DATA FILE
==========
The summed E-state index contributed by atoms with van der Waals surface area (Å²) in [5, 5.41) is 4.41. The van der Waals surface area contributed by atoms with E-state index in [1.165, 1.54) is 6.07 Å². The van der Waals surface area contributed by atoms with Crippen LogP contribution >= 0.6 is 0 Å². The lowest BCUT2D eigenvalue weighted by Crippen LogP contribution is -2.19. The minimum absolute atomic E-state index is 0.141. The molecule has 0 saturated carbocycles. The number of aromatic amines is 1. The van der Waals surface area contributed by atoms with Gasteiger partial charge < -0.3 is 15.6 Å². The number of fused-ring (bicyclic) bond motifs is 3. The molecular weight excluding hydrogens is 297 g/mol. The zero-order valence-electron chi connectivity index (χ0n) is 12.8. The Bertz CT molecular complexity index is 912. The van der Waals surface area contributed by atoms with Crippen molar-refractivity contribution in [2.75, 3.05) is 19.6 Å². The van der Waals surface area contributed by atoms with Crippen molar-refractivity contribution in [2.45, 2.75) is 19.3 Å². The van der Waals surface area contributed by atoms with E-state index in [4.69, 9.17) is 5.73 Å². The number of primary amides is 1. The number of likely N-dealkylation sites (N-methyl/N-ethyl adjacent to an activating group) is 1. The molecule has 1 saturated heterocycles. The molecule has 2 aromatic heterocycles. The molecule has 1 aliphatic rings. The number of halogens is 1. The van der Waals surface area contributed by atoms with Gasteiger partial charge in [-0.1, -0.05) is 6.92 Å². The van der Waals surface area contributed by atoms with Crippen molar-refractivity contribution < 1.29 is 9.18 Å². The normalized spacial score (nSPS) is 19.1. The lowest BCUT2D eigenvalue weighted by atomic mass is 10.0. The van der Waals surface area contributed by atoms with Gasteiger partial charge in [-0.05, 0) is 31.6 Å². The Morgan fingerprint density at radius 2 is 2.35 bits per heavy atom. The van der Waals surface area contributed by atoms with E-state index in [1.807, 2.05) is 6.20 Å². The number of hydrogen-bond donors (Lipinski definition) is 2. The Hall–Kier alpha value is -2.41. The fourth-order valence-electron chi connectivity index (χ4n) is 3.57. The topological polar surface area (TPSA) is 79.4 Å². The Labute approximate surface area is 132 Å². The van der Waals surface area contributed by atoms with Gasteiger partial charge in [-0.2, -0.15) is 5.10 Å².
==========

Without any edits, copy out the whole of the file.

The summed E-state index contributed by atoms with van der Waals surface area (Å²) in [5, 5.41) is 4.41. The van der Waals surface area contributed by atoms with E-state index in [1.165, 1.54) is 6.07 Å². The van der Waals surface area contributed by atoms with Crippen LogP contribution >= 0.6 is 0 Å². The lowest BCUT2D eigenvalue weighted by Crippen LogP contribution is -2.19. The minimum absolute atomic E-state index is 0.141. The molecule has 0 saturated carbocycles. The number of aromatic amines is 1. The van der Waals surface area contributed by atoms with Gasteiger partial charge < -0.3 is 15.6 Å². The number of fused-ring (bicyclic) bond motifs is 3. The molecular weight excluding hydrogens is 297 g/mol. The zero-order valence-electron chi connectivity index (χ0n) is 12.8. The Bertz CT molecular complexity index is 912. The van der Waals surface area contributed by atoms with Crippen molar-refractivity contribution in [2.75, 3.05) is 19.6 Å². The van der Waals surface area contributed by atoms with Crippen molar-refractivity contribution in [2.45, 2.75) is 19.3 Å². The van der Waals surface area contributed by atoms with E-state index in [4.69, 9.17) is 5.73 Å². The number of primary amides is 1. The number of likely N-dealkylation sites (N-methyl/N-ethyl adjacent to an activating group) is 1. The molecule has 1 saturated heterocycles. The molecule has 2 aromatic heterocycles. The molecule has 1 aliphatic rings. The number of halogens is 1. The van der Waals surface area contributed by atoms with Gasteiger partial charge in [-0.1, -0.05) is 6.92 Å². The van der Waals surface area contributed by atoms with Crippen molar-refractivity contribution < 1.29 is 9.18 Å². The normalized spacial score (nSPS) is 19.1. The lowest BCUT2D eigenvalue weighted by atomic mass is 10.0. The van der Waals surface area contributed by atoms with Gasteiger partial charge in [-0.05, 0) is 31.6 Å². The Morgan fingerprint density at radius 2 is 2.35 bits per heavy atom. The van der Waals surface area contributed by atoms with E-state index in [1.807, 2.05) is 6.20 Å². The number of hydrogen-bond donors (Lipinski definition) is 2. The Hall–Kier alpha value is -2.41. The fourth-order valence-electron chi connectivity index (χ4n) is 3.57. The topological polar surface area (TPSA) is 79.4 Å². The Labute approximate surface area is 132 Å². The van der Waals surface area contributed by atoms with Gasteiger partial charge in [-0.2, -0.15) is 5.10 Å².